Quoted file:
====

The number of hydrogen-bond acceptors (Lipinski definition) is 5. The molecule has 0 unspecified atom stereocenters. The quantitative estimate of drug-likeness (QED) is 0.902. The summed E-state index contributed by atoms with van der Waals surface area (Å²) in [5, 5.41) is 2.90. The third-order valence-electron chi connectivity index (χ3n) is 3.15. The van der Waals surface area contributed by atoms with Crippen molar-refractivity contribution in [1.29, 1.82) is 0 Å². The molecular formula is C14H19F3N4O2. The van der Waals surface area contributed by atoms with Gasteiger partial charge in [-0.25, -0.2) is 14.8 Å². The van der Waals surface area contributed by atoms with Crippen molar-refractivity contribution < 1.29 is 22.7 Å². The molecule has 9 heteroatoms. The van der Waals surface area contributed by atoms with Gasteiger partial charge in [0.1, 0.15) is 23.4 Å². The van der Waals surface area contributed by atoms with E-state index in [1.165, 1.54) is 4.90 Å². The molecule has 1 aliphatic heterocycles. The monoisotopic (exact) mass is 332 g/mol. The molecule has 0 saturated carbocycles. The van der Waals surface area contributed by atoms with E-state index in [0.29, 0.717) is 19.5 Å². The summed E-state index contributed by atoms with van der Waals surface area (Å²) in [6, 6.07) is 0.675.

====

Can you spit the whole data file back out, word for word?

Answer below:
The number of hydrogen-bond acceptors (Lipinski definition) is 5. The molecule has 0 unspecified atom stereocenters. The quantitative estimate of drug-likeness (QED) is 0.902. The summed E-state index contributed by atoms with van der Waals surface area (Å²) in [5, 5.41) is 2.90. The third-order valence-electron chi connectivity index (χ3n) is 3.15. The van der Waals surface area contributed by atoms with Crippen molar-refractivity contribution in [1.29, 1.82) is 0 Å². The molecular formula is C14H19F3N4O2. The van der Waals surface area contributed by atoms with Gasteiger partial charge in [-0.25, -0.2) is 14.8 Å². The van der Waals surface area contributed by atoms with Crippen molar-refractivity contribution < 1.29 is 22.7 Å². The molecule has 9 heteroatoms. The van der Waals surface area contributed by atoms with Gasteiger partial charge in [0.1, 0.15) is 23.4 Å². The van der Waals surface area contributed by atoms with E-state index in [1.165, 1.54) is 4.90 Å². The molecule has 1 aliphatic heterocycles. The monoisotopic (exact) mass is 332 g/mol. The molecule has 0 saturated carbocycles. The van der Waals surface area contributed by atoms with E-state index in [0.29, 0.717) is 19.5 Å². The summed E-state index contributed by atoms with van der Waals surface area (Å²) in [6, 6.07) is 0.675.